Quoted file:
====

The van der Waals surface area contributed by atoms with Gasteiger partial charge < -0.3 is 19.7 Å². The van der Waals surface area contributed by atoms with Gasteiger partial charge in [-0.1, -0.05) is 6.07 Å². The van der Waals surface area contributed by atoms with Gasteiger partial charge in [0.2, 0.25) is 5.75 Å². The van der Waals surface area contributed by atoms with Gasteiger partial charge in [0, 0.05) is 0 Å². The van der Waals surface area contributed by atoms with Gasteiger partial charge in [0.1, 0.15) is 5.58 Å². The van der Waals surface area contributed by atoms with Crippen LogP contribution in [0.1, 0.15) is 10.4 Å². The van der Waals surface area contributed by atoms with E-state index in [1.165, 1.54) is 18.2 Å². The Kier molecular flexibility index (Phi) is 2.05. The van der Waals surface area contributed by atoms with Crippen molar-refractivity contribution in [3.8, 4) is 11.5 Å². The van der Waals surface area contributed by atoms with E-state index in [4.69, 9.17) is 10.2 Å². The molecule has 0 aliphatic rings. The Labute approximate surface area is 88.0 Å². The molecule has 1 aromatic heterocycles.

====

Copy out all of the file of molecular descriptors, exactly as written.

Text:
The van der Waals surface area contributed by atoms with Gasteiger partial charge < -0.3 is 19.7 Å². The van der Waals surface area contributed by atoms with Gasteiger partial charge in [-0.1, -0.05) is 6.07 Å². The van der Waals surface area contributed by atoms with Gasteiger partial charge in [0.2, 0.25) is 5.75 Å². The van der Waals surface area contributed by atoms with Gasteiger partial charge in [0, 0.05) is 0 Å². The van der Waals surface area contributed by atoms with Gasteiger partial charge in [0.1, 0.15) is 5.58 Å². The van der Waals surface area contributed by atoms with Crippen LogP contribution in [0.1, 0.15) is 10.4 Å². The van der Waals surface area contributed by atoms with E-state index in [1.165, 1.54) is 18.2 Å². The Kier molecular flexibility index (Phi) is 2.05. The van der Waals surface area contributed by atoms with Crippen molar-refractivity contribution in [3.8, 4) is 11.5 Å². The van der Waals surface area contributed by atoms with E-state index in [4.69, 9.17) is 10.2 Å². The molecule has 0 aliphatic rings. The Labute approximate surface area is 88.0 Å². The molecule has 1 aromatic heterocycles.